An Eye-Tracking Investigation of Attachment Preferences to Relative Clauses in Turkish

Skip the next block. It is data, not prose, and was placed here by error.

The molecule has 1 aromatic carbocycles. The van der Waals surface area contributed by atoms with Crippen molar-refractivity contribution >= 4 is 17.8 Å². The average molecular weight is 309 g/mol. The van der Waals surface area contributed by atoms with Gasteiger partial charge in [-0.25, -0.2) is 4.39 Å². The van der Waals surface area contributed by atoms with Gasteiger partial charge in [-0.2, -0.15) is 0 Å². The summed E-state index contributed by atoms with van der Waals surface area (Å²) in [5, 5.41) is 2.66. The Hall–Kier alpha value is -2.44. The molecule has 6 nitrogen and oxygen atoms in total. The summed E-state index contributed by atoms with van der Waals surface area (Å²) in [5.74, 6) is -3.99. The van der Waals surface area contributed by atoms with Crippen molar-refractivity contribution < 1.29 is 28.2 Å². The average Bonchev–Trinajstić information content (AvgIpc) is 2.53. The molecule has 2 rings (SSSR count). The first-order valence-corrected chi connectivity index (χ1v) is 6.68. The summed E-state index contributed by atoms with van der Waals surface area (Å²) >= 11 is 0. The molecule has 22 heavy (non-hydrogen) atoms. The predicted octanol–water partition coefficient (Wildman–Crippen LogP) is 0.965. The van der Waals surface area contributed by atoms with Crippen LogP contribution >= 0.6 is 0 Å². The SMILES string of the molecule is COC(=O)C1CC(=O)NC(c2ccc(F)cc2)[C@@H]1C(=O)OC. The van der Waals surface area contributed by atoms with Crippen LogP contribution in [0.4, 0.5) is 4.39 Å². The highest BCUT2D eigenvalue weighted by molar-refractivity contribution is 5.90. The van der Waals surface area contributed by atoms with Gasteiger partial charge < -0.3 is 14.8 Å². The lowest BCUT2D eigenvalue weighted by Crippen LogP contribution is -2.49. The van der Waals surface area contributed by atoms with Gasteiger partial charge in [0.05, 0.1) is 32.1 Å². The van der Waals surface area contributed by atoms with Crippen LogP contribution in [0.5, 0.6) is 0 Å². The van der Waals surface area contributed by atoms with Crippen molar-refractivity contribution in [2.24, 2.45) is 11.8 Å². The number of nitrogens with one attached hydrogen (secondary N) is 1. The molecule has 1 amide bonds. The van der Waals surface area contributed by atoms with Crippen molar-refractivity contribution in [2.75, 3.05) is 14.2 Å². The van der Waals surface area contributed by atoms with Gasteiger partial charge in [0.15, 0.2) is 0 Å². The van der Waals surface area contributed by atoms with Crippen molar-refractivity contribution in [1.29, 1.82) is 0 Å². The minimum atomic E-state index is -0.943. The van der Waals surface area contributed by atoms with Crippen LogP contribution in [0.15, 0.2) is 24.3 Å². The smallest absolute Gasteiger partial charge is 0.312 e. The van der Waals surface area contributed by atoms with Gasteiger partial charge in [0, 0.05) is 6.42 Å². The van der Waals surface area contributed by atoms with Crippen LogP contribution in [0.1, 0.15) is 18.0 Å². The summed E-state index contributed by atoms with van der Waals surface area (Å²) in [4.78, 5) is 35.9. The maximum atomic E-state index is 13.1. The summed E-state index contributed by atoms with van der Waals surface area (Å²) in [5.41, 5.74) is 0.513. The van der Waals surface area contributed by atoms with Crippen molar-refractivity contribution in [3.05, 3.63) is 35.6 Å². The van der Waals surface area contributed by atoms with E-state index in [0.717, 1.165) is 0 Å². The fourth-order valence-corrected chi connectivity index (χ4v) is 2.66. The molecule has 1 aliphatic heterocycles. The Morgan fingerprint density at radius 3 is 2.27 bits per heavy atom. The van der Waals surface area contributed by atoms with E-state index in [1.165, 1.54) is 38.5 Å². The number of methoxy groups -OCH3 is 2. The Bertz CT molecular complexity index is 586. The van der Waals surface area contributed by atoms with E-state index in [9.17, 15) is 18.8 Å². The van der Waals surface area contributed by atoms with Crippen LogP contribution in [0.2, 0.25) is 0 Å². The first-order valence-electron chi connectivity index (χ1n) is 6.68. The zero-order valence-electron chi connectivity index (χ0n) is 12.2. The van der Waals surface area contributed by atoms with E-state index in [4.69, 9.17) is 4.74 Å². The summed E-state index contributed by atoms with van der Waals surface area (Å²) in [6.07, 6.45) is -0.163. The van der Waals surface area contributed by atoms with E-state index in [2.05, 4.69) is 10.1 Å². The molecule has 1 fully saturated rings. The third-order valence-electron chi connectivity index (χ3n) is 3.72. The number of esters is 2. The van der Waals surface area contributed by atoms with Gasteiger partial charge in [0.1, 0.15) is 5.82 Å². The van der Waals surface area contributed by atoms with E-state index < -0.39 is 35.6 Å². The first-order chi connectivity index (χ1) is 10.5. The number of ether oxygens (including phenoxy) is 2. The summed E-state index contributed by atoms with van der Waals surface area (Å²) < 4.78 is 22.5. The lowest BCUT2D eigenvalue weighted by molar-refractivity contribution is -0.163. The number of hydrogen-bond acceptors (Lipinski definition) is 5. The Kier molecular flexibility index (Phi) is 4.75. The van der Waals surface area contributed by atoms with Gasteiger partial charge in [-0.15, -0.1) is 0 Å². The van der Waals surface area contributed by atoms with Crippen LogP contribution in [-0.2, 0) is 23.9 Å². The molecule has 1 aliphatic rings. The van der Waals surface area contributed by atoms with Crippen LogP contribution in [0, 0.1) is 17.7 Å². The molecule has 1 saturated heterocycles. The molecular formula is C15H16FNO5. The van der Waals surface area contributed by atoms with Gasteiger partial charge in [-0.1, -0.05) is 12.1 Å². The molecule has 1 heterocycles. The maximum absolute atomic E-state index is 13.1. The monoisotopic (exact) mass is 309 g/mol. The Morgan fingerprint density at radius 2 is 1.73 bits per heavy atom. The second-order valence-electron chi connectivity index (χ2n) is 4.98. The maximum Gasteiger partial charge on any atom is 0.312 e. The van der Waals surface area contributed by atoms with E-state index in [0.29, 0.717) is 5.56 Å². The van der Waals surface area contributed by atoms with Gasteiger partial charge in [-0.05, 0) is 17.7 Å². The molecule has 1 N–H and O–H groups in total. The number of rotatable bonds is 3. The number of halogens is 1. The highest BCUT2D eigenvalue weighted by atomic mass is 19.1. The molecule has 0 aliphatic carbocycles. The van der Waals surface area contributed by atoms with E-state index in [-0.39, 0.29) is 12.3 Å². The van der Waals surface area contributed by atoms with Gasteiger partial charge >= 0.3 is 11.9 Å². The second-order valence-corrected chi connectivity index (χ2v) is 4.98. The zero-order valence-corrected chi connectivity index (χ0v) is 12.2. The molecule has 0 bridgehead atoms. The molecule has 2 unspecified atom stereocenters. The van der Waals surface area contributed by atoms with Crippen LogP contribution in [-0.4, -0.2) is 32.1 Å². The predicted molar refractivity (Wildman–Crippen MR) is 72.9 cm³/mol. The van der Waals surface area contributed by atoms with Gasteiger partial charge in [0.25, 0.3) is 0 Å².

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In this study, the processing of attachment preferences to relative clauses (RC) in Turkish was analyzed through an eye-tracking technique and comprehension questions presented following each experimental sentence. Within this general framework, the possible effects of the RC types (subject - object) on the processing of attachment types (low – high – high with ambiguity) and whether there was any RC asymmetry were examined. The data obtained from a total of sixty participants were analyzed in the study. Forty-two experimental sentences were developed based on two RC types and three attachment types as low, high and high with ambiguity. Therefore, in the study six conditions were tested along with forty-two filler sentences which were employed to distract the participants’ attention away from the investigated structures. The Kolmogorow Smirnow test showed that the data exhibited a normal distribution. For two-way comparisons, an independent t-test was used and for three-way comparisons, the ANOVA (Analysis Of Variance) was employed. Certain differences between the two attachment types were observed. General direction of processing seemed to be that the High Attachment configuration caused slightly less cognitive load than the Low Attachment. However, the High Attachment sentences exhibited statistically significant longer reading durations on NP2 (the second noun phrase following the RC area). Therefore, it was assumed that the parser was sensitive to lexical/semantic properties of the incoming words of the given sentences during the initial processing. The processing of the main verb was another point of divergence. Significantly longer fixation durations on main verbs were observed in Low Attachment sentences, which also suggest that they included an implicit ambiguity. It was revealed that the main strategy of the parser to repair an ambiguity in High Attachment sentences was using the argument structure of the main verb. It acted as an error signal prompting the parser to adjust its syntactic preferences. It was found out that for all attachment types, on the RC Area of Interest (AoI) the object RCs are read with longer durations. However, statistically significant differences were not found. Considering the whole sentences, on the other hand, statistically significant results were found where participants spent longer durations for the processing of the object RCs. When analyzed alone, the subject RCs was comparatively easier for the parser to process than the object RCs. This is attributed to longer structural distance between the head noun and the extraction site besides linguistic-specific properties of Turkish in which the ORCs were inflected for person agreement, which caused extra processing load. Regarding the answers to the comprehension questions, the data complements the findings from online processing. The answers to the comprehension questions following High Attachment sentences had statistically the highest accuracy level. On the other hand, the comprehension questions following the High Attachment with Ambiguity sentences had statistically the lowest accuracy rate. Considering the answers to the comprehension questions concerning the subject and object RC sentences, it was observed that the comprehension questions concerning the subject RC sentences were statistically answered more successfully. It is suggested that For Turkish parser, the early processing is dominated by syntactic operations. However, it is overridden by lexical-semantic information of the main verb when it is led into a Garden-path situation. High Attachment sentences take the parser shorter to process compared to the Low Attachment sentences. Therefore, it is suggested that Turkish is a High Attachment language. Considering the reading times, Low Attachment sentences also include a local ambiguity as in High Attachment with Ambiguity. Finally, Cognitive load of ORCs is heavier than SRCs in all attachment types except for RC AoI. ORC asymmetry is also observed across all the experimental items regardless of attachment types, which is predicted by Structural Distance Hypothesis (SDH) (O’Grady, 2003).